There are other hints of Parisian influence throughout Bucharest, including parks, and this lovely passageway full of restaurants.

We drove up to the Romanian Patriarchal Cathedral, established in 1658 and is still a working Romanian Orthodox Church. The artwork on the entry walls includes the story of good and evil.

One of my favorite stops on the city tour was at the Romanian Athenaeum. The concert hall is in the center of Bucharest and an iconic landmark. A fun fact we learned about the building is that it was built on top of a former circus and that is why the building is round! Surrounded by beautiful gardens, the Athenaeum, inspired by Greek temples was a very pleasant stop. If you see a Romanian 5 lei bill, you will find a picture of the concert hall honoring this beautiful building. We weren’t able to book tickets for a concert while we were there, but I would love to return and see the inside!

Manuc’s Inn, now a popular restaurant, is the oldest operating building in Bucharest. Originally built in 1808 by an Armenian known by his Turkish name of Manuc Bei, it was a roadside inn for travelers to rest before continuing their journey. It also was an important trading place and a source of information where caravanners passed on information about the trade routes.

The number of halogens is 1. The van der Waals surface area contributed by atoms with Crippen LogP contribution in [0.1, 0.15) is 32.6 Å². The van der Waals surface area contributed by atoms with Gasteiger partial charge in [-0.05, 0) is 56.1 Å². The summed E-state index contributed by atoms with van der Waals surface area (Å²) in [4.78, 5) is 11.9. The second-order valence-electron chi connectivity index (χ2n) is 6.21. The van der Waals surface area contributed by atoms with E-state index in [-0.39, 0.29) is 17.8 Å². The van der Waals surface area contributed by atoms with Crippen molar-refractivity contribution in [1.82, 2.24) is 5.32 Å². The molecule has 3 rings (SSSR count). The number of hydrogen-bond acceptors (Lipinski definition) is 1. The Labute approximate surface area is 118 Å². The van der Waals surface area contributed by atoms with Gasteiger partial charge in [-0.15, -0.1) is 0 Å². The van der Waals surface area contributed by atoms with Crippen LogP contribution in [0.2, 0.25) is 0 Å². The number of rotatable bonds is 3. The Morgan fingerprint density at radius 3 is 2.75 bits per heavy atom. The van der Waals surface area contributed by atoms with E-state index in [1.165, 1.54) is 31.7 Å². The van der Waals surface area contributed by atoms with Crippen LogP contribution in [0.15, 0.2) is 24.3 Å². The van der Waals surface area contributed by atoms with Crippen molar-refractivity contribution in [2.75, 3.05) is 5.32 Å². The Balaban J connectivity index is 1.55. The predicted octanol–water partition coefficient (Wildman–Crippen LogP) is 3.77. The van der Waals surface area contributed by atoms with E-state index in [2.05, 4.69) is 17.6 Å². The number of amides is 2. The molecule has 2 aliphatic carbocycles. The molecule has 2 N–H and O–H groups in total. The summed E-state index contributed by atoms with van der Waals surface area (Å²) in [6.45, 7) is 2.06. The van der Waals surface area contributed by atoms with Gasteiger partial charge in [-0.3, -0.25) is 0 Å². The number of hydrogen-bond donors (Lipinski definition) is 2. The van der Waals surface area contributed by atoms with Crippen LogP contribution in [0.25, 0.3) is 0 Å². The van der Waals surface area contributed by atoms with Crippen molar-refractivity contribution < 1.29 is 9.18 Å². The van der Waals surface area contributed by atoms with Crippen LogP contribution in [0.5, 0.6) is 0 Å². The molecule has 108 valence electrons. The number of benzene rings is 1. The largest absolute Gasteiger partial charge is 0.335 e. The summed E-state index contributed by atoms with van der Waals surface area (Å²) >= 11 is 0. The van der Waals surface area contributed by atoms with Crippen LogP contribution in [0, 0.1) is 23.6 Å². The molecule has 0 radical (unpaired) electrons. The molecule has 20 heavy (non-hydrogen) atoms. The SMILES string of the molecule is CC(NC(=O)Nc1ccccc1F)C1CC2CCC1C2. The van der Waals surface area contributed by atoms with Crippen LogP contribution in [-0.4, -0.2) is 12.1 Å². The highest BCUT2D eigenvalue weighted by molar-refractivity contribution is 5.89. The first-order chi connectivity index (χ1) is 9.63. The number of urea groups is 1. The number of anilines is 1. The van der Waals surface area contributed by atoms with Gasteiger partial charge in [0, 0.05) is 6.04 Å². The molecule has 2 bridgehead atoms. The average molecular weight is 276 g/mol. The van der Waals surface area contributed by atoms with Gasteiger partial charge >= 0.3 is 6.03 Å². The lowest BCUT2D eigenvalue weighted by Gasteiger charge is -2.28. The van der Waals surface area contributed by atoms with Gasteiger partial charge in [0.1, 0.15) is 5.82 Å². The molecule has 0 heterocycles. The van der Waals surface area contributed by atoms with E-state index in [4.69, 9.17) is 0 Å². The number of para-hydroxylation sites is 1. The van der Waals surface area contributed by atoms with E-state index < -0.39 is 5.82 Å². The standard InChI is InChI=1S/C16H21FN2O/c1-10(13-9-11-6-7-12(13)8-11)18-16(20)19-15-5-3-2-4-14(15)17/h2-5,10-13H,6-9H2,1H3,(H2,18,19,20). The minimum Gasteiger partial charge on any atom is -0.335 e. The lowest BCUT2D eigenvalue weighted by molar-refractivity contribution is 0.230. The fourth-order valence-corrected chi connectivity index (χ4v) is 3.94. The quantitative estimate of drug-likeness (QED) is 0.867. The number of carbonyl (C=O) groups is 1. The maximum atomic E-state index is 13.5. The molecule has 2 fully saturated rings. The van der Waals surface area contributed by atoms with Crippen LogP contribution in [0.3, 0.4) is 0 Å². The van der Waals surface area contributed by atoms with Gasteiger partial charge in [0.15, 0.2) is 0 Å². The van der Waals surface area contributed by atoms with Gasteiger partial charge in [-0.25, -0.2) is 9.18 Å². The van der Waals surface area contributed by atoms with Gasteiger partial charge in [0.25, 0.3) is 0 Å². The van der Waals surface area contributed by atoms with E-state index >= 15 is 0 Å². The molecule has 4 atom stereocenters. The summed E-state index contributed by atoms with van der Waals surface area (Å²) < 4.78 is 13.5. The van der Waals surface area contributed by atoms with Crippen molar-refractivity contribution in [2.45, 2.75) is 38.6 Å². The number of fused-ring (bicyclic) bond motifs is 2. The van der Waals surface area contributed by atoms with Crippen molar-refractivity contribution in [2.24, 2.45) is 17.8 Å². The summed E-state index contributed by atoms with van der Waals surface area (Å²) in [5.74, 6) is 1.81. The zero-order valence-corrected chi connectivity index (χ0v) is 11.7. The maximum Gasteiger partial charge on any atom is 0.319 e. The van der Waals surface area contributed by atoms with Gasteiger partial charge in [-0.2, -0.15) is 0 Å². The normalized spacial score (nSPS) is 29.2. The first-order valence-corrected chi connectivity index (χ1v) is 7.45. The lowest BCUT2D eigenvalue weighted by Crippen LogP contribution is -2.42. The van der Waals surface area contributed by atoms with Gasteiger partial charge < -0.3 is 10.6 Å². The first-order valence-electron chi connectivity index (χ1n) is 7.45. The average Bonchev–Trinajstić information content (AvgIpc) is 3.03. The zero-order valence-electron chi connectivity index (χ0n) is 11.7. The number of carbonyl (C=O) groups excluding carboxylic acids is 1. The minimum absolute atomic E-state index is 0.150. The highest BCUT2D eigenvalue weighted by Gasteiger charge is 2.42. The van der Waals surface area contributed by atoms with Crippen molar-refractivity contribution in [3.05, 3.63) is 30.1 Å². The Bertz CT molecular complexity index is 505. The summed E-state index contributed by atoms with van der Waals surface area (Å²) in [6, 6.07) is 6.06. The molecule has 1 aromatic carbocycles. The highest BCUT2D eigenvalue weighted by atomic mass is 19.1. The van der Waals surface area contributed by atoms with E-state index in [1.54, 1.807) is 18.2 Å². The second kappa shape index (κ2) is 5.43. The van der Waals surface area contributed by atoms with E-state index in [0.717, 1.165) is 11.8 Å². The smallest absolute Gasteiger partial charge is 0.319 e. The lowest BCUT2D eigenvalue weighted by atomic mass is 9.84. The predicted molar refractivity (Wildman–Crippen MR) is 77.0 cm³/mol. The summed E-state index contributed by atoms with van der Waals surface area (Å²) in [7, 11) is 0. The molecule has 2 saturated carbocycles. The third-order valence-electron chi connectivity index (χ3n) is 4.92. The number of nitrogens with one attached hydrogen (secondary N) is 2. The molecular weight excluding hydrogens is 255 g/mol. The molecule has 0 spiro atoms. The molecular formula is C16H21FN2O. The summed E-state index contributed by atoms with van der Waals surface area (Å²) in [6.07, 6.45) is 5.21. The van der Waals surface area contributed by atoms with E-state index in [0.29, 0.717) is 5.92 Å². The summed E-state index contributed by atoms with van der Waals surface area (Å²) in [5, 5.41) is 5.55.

Our last stop of the city tour was wine tasting where we enjoyed 7 different Romanian wines along with finger foods at the Hotel Christina. Dan’s family bought and restored the hotel right before the pandemic and it is a fun and inviting hotel. His dad wasn’t too sure about the pink chairs, but they actually fit the fun vibe! My favorite food pairing was smoked duck breast that Dan’s father had made. Other than liking Donald Duck or watching ducks in a pond, I’m not fond of eating duck, ya no. But, the smoked duck from Dan’s father was so delicious, I grabbed the plate and made sure nothing went to waste. Dan’s knowledge of the local wines was excellent and we ended our day in a very happy place!

Bucharest is full of history and we appreciated that the country is continue to repair the historic buildings. You should spend a few days there before heading out to the countryside.

You can find our incredibly knowledgeable guide Dan by contacting Hotel Christina, hotelchristina.or and click on ‘Tours/Transfers

Tomorrow we drive to Bulgaria!

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We love to travel and especially encourage women to go out and see the world! We love history, archaeology and understanding the different cultures throughout the world.